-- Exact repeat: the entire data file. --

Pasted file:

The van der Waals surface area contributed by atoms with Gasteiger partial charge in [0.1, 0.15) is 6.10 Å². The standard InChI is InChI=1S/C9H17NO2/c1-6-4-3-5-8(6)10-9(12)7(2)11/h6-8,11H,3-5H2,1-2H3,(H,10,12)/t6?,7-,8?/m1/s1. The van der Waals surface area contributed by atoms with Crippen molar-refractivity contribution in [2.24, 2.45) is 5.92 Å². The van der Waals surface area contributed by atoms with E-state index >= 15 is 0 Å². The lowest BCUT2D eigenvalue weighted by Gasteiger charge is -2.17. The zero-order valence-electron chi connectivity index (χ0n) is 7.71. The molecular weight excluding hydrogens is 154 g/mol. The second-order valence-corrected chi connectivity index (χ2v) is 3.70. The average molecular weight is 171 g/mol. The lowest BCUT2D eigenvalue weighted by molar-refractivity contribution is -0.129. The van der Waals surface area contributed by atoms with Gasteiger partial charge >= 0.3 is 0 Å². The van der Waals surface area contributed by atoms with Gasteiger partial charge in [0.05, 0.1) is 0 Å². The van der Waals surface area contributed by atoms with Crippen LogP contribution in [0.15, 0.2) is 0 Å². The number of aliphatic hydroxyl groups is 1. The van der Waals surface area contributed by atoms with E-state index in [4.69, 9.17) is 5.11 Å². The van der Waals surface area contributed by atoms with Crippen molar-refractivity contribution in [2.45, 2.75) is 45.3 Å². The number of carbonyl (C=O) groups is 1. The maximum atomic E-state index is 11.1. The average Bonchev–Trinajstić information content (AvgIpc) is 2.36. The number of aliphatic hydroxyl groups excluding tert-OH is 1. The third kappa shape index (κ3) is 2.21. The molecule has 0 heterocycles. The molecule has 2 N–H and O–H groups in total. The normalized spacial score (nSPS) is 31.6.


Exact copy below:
The van der Waals surface area contributed by atoms with Gasteiger partial charge in [0.1, 0.15) is 6.10 Å². The standard InChI is InChI=1S/C9H17NO2/c1-6-4-3-5-8(6)10-9(12)7(2)11/h6-8,11H,3-5H2,1-2H3,(H,10,12)/t6?,7-,8?/m1/s1. The van der Waals surface area contributed by atoms with Crippen molar-refractivity contribution in [2.24, 2.45) is 5.92 Å². The van der Waals surface area contributed by atoms with E-state index >= 15 is 0 Å². The lowest BCUT2D eigenvalue weighted by Gasteiger charge is -2.17. The zero-order valence-electron chi connectivity index (χ0n) is 7.71. The molecular weight excluding hydrogens is 154 g/mol. The second-order valence-corrected chi connectivity index (χ2v) is 3.70. The average molecular weight is 171 g/mol. The lowest BCUT2D eigenvalue weighted by molar-refractivity contribution is -0.129. The van der Waals surface area contributed by atoms with Gasteiger partial charge >= 0.3 is 0 Å². The van der Waals surface area contributed by atoms with Gasteiger partial charge in [0.05, 0.1) is 0 Å². The van der Waals surface area contributed by atoms with Crippen LogP contribution in [0.15, 0.2) is 0 Å². The number of aliphatic hydroxyl groups is 1. The van der Waals surface area contributed by atoms with E-state index in [4.69, 9.17) is 5.11 Å². The van der Waals surface area contributed by atoms with Crippen molar-refractivity contribution in [2.45, 2.75) is 45.3 Å². The number of carbonyl (C=O) groups is 1. The maximum atomic E-state index is 11.1. The average Bonchev–Trinajstić information content (AvgIpc) is 2.36. The number of aliphatic hydroxyl groups excluding tert-OH is 1. The third kappa shape index (κ3) is 2.21. The molecule has 0 heterocycles. The molecule has 2 N–H and O–H groups in total. The normalized spacial score (nSPS) is 31.6.